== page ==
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Parallel Line Graphs

1 June 2010
Sagit Salmon

Parallel Line Graphs (Parallel Coordinates) is a method for graphically presenting multiple data points on a single chart. The chart displays several graphs in parallel, each reflecting data related to various dimensions.


This method was first invented in the 19th century by Maurice d'Ocagne but was "reinvented" in 1970 by Alfred Inselberg to present data in a multidimensional format.


The method was developed during the 1970s, and today, it is mainly prevalent in academia and the scientific world but less so in business companies and customer service organizations.


This is not surprising, as charts presented using the parallel coordinates method appear complex and crowded, and the placement of data on the graph is not simple.


However, the advantages of a chart presented in this method, beyond the ability to display data in a multidimensional format, are that it reflects a broad picture and helps analyze an existing situation. Additionally, the chart is interactive, allowing for highlighting or illuminating selected data (by color, for example...) while comparing them to others.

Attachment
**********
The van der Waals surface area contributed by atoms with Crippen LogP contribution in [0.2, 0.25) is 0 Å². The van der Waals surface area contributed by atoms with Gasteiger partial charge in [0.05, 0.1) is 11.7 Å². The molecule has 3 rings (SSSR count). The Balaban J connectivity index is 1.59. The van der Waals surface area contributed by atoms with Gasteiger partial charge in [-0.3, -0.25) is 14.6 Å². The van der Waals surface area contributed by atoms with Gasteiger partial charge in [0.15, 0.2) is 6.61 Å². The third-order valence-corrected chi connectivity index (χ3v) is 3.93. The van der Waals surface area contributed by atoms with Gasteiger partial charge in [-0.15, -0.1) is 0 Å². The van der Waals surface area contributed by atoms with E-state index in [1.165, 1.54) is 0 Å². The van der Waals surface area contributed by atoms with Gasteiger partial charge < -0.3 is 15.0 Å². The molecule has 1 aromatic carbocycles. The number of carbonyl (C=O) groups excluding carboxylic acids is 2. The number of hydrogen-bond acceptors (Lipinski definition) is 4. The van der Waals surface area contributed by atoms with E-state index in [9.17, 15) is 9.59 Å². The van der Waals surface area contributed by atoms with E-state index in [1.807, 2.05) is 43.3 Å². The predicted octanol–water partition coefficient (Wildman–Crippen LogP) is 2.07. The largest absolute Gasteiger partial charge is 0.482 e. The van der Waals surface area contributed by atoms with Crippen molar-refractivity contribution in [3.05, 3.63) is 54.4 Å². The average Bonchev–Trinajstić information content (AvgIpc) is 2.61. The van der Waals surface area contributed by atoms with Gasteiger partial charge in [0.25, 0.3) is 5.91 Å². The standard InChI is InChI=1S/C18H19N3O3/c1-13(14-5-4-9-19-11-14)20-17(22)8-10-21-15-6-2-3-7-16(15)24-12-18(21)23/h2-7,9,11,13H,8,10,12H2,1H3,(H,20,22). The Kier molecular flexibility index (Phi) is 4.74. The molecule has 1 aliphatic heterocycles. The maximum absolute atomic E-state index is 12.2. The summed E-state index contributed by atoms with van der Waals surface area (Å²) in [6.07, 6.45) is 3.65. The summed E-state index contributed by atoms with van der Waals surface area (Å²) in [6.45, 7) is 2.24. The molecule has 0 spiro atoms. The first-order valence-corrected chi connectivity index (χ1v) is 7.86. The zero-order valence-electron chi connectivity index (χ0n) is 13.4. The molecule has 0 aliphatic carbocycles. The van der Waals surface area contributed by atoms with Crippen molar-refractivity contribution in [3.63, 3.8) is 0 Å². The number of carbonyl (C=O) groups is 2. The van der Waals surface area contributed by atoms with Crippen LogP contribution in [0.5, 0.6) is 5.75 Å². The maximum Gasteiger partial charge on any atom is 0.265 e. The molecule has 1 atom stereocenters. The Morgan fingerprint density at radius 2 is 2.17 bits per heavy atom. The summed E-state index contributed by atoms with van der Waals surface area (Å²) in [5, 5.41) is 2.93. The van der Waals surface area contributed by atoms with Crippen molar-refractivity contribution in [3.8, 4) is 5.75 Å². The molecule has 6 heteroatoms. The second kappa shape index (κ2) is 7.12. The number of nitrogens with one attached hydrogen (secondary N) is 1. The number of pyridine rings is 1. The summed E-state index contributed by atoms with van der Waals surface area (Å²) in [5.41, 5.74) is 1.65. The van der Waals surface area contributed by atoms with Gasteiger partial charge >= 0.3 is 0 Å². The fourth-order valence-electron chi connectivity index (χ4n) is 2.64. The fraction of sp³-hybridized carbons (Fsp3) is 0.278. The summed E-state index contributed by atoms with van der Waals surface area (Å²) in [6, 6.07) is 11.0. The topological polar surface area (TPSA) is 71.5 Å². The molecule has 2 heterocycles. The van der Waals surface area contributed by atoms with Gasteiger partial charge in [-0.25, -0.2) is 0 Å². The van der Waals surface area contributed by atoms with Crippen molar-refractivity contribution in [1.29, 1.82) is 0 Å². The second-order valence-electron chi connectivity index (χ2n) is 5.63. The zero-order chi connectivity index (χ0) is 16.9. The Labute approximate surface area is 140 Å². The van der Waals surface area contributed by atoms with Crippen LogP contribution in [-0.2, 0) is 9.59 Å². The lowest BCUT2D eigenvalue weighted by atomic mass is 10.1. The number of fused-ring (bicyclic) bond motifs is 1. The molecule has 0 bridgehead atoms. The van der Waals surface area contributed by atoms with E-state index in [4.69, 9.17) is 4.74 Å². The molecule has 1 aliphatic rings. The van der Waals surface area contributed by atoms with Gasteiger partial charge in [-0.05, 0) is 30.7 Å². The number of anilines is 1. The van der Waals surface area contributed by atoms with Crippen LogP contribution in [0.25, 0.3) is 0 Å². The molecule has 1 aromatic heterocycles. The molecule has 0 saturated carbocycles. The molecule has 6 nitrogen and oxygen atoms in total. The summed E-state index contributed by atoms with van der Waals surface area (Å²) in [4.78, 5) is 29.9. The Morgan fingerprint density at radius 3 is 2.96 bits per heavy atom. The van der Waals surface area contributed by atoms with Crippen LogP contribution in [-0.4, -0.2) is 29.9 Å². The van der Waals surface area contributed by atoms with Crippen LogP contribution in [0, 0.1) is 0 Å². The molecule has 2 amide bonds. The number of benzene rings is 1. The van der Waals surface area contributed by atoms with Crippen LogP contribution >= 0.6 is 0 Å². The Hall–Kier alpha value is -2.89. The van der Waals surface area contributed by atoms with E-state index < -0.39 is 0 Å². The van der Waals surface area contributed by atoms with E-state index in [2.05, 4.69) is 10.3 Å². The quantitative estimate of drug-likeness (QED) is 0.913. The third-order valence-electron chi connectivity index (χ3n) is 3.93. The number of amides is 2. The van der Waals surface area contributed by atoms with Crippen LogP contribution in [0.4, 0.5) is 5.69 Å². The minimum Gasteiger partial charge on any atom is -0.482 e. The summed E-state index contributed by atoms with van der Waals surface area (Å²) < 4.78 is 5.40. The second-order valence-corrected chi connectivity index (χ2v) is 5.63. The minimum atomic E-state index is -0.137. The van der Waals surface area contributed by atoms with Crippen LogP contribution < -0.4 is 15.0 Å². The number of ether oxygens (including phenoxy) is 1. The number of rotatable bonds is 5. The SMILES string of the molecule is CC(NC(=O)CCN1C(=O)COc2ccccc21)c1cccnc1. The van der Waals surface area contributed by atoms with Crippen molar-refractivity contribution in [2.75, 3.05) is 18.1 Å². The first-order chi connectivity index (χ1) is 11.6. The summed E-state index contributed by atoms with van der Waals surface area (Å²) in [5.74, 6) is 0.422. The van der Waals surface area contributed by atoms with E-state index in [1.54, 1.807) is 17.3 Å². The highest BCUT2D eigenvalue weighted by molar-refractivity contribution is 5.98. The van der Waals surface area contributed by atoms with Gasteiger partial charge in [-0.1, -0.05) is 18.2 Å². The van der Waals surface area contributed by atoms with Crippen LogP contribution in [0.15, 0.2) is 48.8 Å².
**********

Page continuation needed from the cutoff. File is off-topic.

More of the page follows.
The parallel coordinates method is your data story.


In the example below, a chart of a group of baseball players is shown.

  • The chart compares the team's players according to several parameters.

  • Each graph represents one player on the team.

  • All parameters and numbers are on the graph, complementing each other to form a complete picture.

  • The colored graphs represent two players chosen for display, and the gray graphs reflect the rest of the team members (not selected), so the comparison is against all players in the team.

  • The chart is interactive, so the two players displayed in color can be changed anytime.



Parallel  Line Graph

So what did we have?


The parallel coordinates method presents multiple data points in several dimensions on a chart.


The method's advantages are also its disadvantages: We gain a broad picture and in-depth analysis of the data, with the ability to highlight selected data (interactivity), but in return, we may encounter complexity in data input and difficulty understanding the chart by the reader.


Source: Better Know a Visualization: Parallel Coordinates, Zach G., April 2010

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